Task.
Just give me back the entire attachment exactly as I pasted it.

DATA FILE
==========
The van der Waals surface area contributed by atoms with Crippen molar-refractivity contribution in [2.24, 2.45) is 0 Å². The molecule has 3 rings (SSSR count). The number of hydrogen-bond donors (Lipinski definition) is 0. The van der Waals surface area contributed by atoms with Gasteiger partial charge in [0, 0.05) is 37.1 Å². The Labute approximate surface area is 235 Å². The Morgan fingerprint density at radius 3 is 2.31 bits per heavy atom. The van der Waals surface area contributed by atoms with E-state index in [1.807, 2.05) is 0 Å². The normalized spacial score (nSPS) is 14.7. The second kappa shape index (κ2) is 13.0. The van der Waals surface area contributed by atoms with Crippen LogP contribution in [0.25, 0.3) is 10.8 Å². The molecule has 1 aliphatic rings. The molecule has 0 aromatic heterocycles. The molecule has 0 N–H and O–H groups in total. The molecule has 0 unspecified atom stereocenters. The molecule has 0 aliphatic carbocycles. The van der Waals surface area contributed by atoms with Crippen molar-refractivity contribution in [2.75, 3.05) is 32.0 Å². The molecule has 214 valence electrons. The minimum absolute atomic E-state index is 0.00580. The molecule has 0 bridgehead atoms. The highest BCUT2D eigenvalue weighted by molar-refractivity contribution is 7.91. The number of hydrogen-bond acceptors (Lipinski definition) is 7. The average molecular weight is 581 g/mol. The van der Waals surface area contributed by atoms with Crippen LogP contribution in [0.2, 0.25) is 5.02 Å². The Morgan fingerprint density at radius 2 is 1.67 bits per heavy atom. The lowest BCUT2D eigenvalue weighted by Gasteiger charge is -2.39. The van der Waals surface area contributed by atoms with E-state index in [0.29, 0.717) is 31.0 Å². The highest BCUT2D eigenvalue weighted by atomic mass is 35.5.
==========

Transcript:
The van der Waals surface area contributed by atoms with Crippen molar-refractivity contribution in [2.24, 2.45) is 0 Å². The molecule has 3 rings (SSSR count). The number of hydrogen-bond donors (Lipinski definition) is 0. The van der Waals surface area contributed by atoms with Gasteiger partial charge in [0, 0.05) is 37.1 Å². The Labute approximate surface area is 235 Å². The Morgan fingerprint density at radius 3 is 2.31 bits per heavy atom. The van der Waals surface area contributed by atoms with E-state index in [1.807, 2.05) is 0 Å². The normalized spacial score (nSPS) is 14.7. The second kappa shape index (κ2) is 13.0. The van der Waals surface area contributed by atoms with Crippen LogP contribution in [0.25, 0.3) is 10.8 Å². The molecule has 1 aliphatic rings. The molecule has 0 aromatic heterocycles. The molecule has 0 N–H and O–H groups in total. The molecule has 0 unspecified atom stereocenters. The molecule has 0 aliphatic carbocycles. The van der Waals surface area contributed by atoms with Crippen molar-refractivity contribution in [2.75, 3.05) is 32.0 Å². The molecule has 214 valence electrons. The minimum absolute atomic E-state index is 0.00580. The molecule has 0 bridgehead atoms. The highest BCUT2D eigenvalue weighted by molar-refractivity contribution is 7.91. The number of hydrogen-bond acceptors (Lipinski definition) is 7. The average molecular weight is 581 g/mol. The van der Waals surface area contributed by atoms with Crippen LogP contribution in [0.2, 0.25) is 5.02 Å². The Morgan fingerprint density at radius 2 is 1.67 bits per heavy atom. The lowest BCUT2D eigenvalue weighted by Gasteiger charge is -2.39. The van der Waals surface area contributed by atoms with E-state index in [0.29, 0.717) is 31.0 Å². The highest BCUT2D eigenvalue weighted by atomic mass is 35.5.